What are Cohesive Devices and how do they affect comprehension?I was recently developing some PowerPoints and activities for a comprehension training session about the role that text structure plays in reading comprehension. One of the related topics that is unfamiliar to many teachers was Cohesive Devices (sometimes called Cohesive Ties, and also known as anaphors). I thought I'd devote this post to explaining cohesive ties and how they might affect reading comprehension, especially for younger students or English language learners.
The Power of Transition WordsWhat are transition words and phrases? Sometimes called linking words, transitions connect sentences, paragraphs and sections of text. They also allow us to connect ideas when we speak. Instruction about transitions supports student reading and writing. When students are aware of transitions while reading, they provide powerful clues to support comprehension. When students include transitions when writing, the message and ideas they want to convey are clear and organized.
Syntactic Awareness: Teaching Sentence Structure Part 2I posted part 1 of Syntactic Awareness on June 2. As noted in that post, the ability to understand at the sentence level is in many ways the foundation for being able to comprehend text. The ways in which authors express their ideas through sentences greatly affects a reader’s ability to access and identify those ideas. Sentences that are complex, contain a large number of ideas (also called propositions), or have unusual word order will make it difficulty for students to comprehend what they are reading, especially students who enter school with limited oral language exposure or for whom English is a second language. Developing sentence skills is also essential to becoming a good writer.
Syntactic Awareness: Teaching Sentence Structure (Part 1)The ability to understand at the sentence level is in many ways the foundation for being able to comprehend text. The ways in which authors express their ideas through sentences greatly affects a reader's ability to access and identify those ideas. Sentences that are complex, contain a large number of ideas (also called propositions), or have unusual word order will make it difficulty for students to comprehend what they are reading, especially students who enter school with limited oral language exposure or for whom English is a second language.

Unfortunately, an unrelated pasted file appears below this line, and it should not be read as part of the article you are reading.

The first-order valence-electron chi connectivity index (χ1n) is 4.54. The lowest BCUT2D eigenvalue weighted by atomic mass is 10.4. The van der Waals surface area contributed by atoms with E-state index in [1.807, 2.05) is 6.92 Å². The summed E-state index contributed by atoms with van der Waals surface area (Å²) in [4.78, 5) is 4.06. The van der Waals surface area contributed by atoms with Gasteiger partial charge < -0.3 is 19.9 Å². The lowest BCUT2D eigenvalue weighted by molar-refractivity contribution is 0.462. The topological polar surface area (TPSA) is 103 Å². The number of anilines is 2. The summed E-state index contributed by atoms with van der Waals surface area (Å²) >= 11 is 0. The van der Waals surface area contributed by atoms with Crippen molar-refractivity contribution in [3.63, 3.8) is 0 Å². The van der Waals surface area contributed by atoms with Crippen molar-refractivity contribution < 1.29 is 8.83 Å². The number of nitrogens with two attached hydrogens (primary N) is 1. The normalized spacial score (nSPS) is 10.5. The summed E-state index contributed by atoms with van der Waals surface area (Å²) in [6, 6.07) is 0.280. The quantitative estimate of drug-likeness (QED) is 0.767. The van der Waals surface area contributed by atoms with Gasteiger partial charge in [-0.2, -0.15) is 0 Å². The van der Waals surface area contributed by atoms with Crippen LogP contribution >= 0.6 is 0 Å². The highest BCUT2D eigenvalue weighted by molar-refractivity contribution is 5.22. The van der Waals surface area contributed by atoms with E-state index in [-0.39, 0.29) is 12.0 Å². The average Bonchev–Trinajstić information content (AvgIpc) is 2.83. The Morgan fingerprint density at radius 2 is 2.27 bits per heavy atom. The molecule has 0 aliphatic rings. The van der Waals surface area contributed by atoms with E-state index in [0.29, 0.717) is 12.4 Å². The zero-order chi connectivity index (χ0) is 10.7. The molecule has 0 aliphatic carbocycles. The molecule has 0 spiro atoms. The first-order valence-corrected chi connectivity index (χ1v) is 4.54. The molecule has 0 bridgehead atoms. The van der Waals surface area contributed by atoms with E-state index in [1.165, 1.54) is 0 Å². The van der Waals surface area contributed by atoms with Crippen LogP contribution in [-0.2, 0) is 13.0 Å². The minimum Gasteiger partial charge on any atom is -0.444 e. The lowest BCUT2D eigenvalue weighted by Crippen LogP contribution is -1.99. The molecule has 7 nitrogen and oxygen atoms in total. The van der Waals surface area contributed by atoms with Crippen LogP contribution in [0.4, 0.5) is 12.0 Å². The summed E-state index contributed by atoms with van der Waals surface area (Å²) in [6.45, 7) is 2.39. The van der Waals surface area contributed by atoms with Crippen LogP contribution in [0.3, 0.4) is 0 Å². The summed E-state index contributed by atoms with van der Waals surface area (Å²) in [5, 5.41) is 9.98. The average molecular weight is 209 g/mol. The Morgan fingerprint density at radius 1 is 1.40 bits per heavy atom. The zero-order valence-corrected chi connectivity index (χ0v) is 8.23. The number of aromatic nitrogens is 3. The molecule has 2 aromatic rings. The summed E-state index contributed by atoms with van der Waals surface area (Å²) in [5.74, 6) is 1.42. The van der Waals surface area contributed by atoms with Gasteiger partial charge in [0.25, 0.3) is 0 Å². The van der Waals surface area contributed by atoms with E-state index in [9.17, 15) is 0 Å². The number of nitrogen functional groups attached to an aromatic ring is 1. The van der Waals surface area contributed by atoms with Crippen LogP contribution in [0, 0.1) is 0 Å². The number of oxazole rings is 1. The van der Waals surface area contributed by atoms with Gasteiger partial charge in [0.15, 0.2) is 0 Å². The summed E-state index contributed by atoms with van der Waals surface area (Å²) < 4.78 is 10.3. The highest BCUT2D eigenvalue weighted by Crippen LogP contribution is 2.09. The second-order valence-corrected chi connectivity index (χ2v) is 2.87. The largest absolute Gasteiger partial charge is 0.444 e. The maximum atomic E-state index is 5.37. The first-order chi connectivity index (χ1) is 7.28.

Levels of Language & LiteracyQuestion: What role does knowledge of language play in reading and writing? Answer: A huge role! Teachers tend to focus on the “five components of reading” when thinking about what’s needed to teach students to be good readers (i.e., phonemic awareness, phonics, fluency, vocabulary, comprehension). But there is another model that should be considered: the seven levels of language.
Science of Reading in the NewsAs the number of articles, podcasts and blog posts related to the science of reading grows, I've been updating a list I started for our Keys to Literacy trainers to share. We have been getting so many requests about the list, that I decided to make it the focus of this post.
Previewing Vocabulary Before ReadingExisting background knowledge is a critical component for comprehension, and word meanings are part of larger knowledge structures about a topic. Knowing the vocabulary words associated with a given topic enables students to connect their background knowledge to what they are reading. What if students aren't unfamiliar with some of the vocabulary in the text? Many studies have shown that previewing unfamiliar words before students read improves comprehension.
We Need to Pay Attention to the Science of Reading!
The scientific evidence base on how we learn to read and how to best teach reading has been growing and converging over 40 years. This includes brain imaging studies that show how our brains learn to read and underlying causes of why some students have difficulty learning read.
Sadly, teachers often do not have access to this evidence base. Many teachers report that their preservice education in college did little to prepare them for teaching reading. Many veteran teachers report a lack of quality professional development once hired that could help them improve their reading instruction. And for too long, the reading wars have confused teachers and administrators. These wars started in the 1990's when whole language advocates succeeded in convincing too many schools that learning to read comes naturally without the need for explicit instruction in decoding skills. Even today, there are many reading "experts" that say they promote a "balanced" approach to beginning instruction, but what that actually represents is a little bit of incidental phonics thrown in on top of the same approaches to reading instruction that have not worked for the past 25 years. The latest scores from the National Assessment of Educational Progress, also known as the nation's report card, were just released—and things aren't looking good for the country's young readers.